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McConnell Vows That House-Passed Repeal Will Get Senate Vote

Bill Clark/Roll Call
House Majority Leader Eric Cantor, shown Wednesday with Rep. Cathy McMorris Rodgers, said Tuesday that the repeal debate is the beginning of “deliberations on replacing this health care law.”

Updated: 10:38 p.m.

The House voted overwhelmingly on Wednesday to repeal last year’s health care overhaul law, sending the measure to the Senate, where Minority Leader Mitch McConnell is preparing to force a vote on the issue.

According to a GOP leadership aide, the Kentucky Republican is actively working on a plan to force a showdown on the Senate floor over President Barack Obama’s signature legislative achievement of his first two years in office. Such a confrontation is likely “in the near future,” the aide said.

“They are discussing how they are going to do it, but they haven’t made a decision,” the aide added.

McConnell offered his congratulations on the 245-189 vote to his House GOP colleagues, none of whom opposed the repeal measure.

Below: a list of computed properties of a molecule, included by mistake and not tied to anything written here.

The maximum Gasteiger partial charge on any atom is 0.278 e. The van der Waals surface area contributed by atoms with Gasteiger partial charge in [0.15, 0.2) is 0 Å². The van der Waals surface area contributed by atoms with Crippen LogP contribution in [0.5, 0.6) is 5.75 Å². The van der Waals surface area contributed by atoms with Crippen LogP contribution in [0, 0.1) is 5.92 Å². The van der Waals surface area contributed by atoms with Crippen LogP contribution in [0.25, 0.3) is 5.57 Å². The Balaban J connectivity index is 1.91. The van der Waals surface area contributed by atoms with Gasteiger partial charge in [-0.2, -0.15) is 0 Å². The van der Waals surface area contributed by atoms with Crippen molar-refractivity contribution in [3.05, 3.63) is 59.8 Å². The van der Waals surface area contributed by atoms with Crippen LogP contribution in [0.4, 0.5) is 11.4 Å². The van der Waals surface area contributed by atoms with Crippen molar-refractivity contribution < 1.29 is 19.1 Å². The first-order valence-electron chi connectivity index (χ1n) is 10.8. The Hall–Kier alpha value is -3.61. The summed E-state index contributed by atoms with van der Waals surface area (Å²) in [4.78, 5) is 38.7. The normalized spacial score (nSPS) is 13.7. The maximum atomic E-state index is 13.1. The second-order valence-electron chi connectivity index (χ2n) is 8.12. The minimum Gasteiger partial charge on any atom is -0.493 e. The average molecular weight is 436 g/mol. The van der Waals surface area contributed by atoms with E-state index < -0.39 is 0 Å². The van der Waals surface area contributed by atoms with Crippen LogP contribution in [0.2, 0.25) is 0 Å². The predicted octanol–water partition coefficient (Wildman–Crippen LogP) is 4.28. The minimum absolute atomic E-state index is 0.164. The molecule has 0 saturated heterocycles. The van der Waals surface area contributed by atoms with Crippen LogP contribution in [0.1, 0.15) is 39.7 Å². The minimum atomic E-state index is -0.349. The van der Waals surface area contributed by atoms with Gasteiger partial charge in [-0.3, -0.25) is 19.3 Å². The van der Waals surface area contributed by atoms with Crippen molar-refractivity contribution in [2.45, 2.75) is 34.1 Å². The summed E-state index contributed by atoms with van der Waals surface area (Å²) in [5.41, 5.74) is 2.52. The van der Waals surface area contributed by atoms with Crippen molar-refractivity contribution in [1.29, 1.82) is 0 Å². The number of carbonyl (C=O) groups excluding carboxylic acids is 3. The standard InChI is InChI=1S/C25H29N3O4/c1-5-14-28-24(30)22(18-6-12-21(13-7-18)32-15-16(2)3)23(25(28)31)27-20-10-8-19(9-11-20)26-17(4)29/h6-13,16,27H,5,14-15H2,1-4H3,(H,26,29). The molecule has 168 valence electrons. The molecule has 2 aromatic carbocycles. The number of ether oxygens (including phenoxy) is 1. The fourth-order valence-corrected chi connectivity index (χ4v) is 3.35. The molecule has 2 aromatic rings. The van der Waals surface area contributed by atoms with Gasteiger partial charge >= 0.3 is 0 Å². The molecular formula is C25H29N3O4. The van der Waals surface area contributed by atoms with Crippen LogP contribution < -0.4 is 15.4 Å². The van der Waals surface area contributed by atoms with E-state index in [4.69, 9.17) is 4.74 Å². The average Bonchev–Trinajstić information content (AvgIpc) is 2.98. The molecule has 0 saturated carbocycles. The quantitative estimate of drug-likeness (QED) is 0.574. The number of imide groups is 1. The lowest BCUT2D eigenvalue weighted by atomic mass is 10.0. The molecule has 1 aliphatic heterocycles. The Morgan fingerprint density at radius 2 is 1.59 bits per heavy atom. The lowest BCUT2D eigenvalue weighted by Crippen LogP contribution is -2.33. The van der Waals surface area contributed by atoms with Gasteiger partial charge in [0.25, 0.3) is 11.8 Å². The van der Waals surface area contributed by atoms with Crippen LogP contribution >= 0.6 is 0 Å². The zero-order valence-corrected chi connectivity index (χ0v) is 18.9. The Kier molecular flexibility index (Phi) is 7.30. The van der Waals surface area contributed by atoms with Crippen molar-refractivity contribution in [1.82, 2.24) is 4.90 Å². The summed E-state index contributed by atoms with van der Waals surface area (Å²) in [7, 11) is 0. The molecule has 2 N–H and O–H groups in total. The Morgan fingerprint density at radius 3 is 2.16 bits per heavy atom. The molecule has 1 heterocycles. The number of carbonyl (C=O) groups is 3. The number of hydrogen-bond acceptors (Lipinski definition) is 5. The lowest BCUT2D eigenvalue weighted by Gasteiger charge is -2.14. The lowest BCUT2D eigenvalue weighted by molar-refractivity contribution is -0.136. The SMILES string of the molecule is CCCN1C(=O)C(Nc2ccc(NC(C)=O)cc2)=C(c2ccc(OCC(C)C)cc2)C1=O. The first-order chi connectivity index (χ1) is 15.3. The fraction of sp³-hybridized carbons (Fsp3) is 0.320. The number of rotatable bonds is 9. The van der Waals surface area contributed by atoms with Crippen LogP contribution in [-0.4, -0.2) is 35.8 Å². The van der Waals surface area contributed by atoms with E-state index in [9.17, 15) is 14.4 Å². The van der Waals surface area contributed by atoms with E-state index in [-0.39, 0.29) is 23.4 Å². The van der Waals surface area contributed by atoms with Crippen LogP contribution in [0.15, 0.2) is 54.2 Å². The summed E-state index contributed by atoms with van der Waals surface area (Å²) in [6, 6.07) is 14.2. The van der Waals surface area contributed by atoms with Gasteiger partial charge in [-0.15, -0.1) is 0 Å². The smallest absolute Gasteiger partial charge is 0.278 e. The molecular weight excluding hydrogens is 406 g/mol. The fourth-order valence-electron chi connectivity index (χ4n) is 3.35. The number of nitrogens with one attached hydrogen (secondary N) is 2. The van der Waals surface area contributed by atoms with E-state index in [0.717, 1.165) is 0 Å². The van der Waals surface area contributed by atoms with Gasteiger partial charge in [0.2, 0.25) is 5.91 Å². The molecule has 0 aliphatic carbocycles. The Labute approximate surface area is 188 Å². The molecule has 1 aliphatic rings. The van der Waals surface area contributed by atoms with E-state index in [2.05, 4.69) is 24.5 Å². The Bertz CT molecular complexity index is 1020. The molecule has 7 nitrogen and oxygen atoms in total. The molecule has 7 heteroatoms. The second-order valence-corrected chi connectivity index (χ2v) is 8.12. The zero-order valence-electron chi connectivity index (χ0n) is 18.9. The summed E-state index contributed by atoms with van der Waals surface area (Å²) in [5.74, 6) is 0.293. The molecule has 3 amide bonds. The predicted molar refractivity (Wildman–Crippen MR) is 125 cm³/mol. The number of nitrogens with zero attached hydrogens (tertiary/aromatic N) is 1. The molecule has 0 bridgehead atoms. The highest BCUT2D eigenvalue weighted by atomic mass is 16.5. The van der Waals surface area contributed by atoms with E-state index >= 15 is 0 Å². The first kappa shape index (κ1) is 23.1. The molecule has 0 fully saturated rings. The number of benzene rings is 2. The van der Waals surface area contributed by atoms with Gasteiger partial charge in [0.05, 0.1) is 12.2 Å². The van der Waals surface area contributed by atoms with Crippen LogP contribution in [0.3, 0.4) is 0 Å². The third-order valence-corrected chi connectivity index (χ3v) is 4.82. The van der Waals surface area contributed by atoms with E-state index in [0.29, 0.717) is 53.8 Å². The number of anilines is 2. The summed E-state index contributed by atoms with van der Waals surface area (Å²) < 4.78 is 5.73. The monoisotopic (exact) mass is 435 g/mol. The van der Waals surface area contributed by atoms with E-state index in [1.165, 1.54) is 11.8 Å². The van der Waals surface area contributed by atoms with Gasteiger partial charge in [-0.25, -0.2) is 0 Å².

“I hope the Senate will soon follow suit with a vote of its own,” he said. “The Democratic leadership in the Senate doesn’t want to vote on this bill. But I assure you, we will.”

Senate Majority Leader Harry Reid (D-Nev.) has repeatedly said he will not bring the repeal to the floor, and Obama has said he would veto it if both chambers passed it.

Nevertheless, Republicans in the Senate have begun agitating for a vote.

“House Republicans have listened to the American people by acting to repeal this law. The question is whether the White House and its allies in the Senate will follow suit and support similar legislation that responds to the will of the people,” Sen. Orrin Hatch (R-Utah), the ranking member on the Finance Committee, said Wednesday.

How McConnell will force a vote remains unclear. As Minority Leader he does not set the Senate schedule, and Democrats will likely reject any effort to add the repeal to any other bill that is on the floor.

That does not mean that McConnell is without options. For instance, he could force a vote to suspend the rules in an effort to add the repeal as an amendment to another bill over Democratic objections. But given that such a move would require a 67-vote supermajority, it would certainly fail.

McConnell could also make a motion to proceed to the repeal bill and then file cloture on that motion. Such a maneuver would also prove fruitless, since Republicans are well short of the 60 votes that would be needed to overcome a filibuster by invoking cloture.

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